Moody's expects Malaysia's strong Islamic finance growth to continue for next 12 to 18 months
Moody’s Investors Service (Moody’s) expects strong Islamic finance growth in Malaysia to continue over the next 12 to 18 months supported by more government initiatives and digital banking.
Financial institutions group analyst Chong Jun Wong said similar to other key Islamic markets, the growth of Islamic banks in Malaysia has actually outpaced the growth of their conventional peers in recent years.
"This is supported by a few things. Firstly, the value-based intermediation (VBI) framework established by the government in 2018 as well as the enhancement of digital capabilities of smaller Islamic banks and the ‘Islamic First’ strategy implemented by the major banking groups,” he said in a webinar titled "Growth In Malaysia’s Islamic Finance Resilient Despite Challenges” on 17th May.
He said the government also released five digital banking license last year, which was awarded to Islamic finance.
Besides that, he said the plan to develop the Halal economy as illustrated by the Halal Industry Master Plan 2030, which was released earlier this year, and the Financial Sector Blueprint (FSB) released last year is expected to drive the demand for Islamic products.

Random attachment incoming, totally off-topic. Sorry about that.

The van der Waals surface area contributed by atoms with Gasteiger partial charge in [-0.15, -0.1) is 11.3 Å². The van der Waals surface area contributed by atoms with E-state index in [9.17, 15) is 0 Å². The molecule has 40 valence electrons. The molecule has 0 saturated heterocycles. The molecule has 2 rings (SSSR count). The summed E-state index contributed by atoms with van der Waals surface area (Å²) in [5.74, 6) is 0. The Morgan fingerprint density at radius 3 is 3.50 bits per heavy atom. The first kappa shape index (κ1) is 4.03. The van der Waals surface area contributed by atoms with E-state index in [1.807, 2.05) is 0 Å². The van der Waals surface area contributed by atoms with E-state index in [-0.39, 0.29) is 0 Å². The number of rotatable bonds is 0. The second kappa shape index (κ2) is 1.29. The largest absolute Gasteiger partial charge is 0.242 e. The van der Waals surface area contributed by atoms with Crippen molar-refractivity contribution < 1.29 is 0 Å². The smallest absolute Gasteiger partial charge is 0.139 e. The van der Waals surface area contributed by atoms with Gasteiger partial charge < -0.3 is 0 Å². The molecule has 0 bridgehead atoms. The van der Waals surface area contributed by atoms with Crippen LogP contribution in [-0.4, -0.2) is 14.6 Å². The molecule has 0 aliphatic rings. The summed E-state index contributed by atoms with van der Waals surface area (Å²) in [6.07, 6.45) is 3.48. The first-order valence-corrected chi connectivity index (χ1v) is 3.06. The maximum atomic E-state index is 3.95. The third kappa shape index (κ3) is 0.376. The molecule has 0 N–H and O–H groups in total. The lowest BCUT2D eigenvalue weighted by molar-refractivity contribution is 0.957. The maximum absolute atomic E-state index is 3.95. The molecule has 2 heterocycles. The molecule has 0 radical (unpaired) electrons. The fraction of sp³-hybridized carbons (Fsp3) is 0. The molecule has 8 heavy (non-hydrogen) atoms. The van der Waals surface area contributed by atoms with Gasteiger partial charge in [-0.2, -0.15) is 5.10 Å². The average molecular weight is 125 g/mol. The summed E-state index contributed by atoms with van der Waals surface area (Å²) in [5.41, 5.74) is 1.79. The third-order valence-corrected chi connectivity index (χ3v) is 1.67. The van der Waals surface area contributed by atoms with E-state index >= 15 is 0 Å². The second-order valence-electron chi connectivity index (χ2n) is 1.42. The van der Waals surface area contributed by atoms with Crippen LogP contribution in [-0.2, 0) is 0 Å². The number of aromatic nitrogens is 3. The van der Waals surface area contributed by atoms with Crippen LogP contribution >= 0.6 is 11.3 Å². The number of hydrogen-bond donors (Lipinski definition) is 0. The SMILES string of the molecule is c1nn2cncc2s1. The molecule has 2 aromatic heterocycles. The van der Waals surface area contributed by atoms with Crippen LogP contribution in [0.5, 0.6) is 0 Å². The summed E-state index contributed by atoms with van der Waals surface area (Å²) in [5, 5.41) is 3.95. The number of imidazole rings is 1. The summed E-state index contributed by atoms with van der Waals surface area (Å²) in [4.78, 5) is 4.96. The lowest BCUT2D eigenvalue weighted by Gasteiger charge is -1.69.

"Islamic finance accounted for around 40% of the total financing in Malaysia, which is one of the highest when compared to peers across key markets.
"So with the policy support, we expect the penetration of Islamic finance in Malaysia to continue to grow,” he said.
Chong said the Islamic First strategy implemented by large banking groups has also contributed to the high penetration of Islamic finance.
"With this strategy, banks are committed to grow their Islamic banking business and they will do so by prioritising the Islamic product to customers,” he said.
Additionally, he said Islamic banks in Malaysia also have an extensive suite of products and services to meet the needs of its customers as well as trade finance as part of the support for growing the halal economy in Malaysia.
He said the Islamic banks have created programmes to support small and medium-sized enterprises (SMEs) on functions such as halal certification and training.
He added that this would help to increase the adoption of Islamic finance by halal-certified companies.